Telephoto lens + wet window + out-of-focus streetlights = colourful abstract photo. Who needs Adobe Photoshop when you can do this sort of thing in-camera?
Once there were only two certainties in life: death and taxes. Now it seems that there’s a third – there’ll be a new camera along in a minute. The recent pace of change in photography has been head-spinningly rapid and it doesn’t seem as though it will be slowing down any time soon.
One sure way to get immediate respect from your photographic peers is to have a camera bag that, quite frankly, has seen better days. A shiny, new, pristine bag is one that hasn’t been used very often, and so begs the question, just what exactly have you been doing with your time Sunny Jim? Not out taking photos that’s for sure.
To create an image you need a certain amount of light. If I were to tell that I regularly use a filter that reduces the amount of light that reaches a camera’s sensor would you think me a little odd? Well, there is such a filter and it’s called an ND or neutral density filter.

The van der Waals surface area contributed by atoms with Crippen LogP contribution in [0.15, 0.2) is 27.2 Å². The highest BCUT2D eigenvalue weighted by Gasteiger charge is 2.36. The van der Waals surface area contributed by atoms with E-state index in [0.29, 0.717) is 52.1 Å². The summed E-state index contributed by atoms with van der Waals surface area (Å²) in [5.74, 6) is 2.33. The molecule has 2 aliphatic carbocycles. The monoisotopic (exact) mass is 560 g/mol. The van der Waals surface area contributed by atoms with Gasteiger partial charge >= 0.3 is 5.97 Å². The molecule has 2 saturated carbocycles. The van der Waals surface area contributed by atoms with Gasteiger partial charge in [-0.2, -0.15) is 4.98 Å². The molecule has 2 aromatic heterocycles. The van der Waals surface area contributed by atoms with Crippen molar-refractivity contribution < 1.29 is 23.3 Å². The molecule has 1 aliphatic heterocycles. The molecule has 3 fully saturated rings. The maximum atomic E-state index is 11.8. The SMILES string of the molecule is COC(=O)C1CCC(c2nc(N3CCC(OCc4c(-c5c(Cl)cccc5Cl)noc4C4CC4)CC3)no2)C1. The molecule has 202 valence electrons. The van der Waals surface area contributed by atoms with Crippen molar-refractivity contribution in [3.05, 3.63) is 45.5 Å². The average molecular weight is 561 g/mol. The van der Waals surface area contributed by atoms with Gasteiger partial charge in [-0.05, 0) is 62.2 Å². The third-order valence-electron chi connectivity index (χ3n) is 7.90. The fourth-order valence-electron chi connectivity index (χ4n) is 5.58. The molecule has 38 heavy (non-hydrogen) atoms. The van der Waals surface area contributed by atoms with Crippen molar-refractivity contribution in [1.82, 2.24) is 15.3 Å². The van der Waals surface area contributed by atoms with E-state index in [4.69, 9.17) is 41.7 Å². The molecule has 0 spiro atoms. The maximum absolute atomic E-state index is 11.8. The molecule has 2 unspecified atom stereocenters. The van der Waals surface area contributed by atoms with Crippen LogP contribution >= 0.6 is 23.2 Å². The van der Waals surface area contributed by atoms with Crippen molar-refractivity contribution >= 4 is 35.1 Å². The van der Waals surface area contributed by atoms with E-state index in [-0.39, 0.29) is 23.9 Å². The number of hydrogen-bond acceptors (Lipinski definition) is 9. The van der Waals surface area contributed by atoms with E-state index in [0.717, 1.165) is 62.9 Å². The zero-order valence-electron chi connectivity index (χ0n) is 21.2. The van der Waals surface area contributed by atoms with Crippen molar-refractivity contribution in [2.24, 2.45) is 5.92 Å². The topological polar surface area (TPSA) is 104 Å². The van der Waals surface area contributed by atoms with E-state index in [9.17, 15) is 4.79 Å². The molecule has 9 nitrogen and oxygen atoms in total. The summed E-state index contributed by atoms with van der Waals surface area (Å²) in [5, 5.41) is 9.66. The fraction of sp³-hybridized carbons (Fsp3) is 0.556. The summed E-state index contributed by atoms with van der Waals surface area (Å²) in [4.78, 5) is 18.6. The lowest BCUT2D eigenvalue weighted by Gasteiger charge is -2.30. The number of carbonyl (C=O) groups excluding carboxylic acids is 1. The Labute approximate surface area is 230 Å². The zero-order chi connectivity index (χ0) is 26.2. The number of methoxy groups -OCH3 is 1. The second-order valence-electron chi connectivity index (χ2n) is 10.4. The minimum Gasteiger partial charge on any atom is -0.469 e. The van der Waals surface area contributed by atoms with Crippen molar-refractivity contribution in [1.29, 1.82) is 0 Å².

The easiest option when buying a new lens for a system camera is to pick a zoom (and in fact virtually all kit lenses supplied with new cameras are zooms). Practically speaking zoom lenses make a lot sense. A zoom lens lets you adjust the focal length to one degree or another.
And now for something completely different, a man carrying a camera made out of plastic. I’ve used quite a few different cameras over the course of my photographic career. Some were very sophisticated indeed; coming with manuals that were so thick they could be used as offensive weapons. Others were simple, efficient machines that got the job done with the minimum of fuss and bother.
On another post I wax lyrical about plastic cameras and the puzzlingly important place they have in my equipment checklist. Well now I’m going to get sentimental and teary-eyed about a variety of non-camera related gizmos that all contributed to making the above image possible.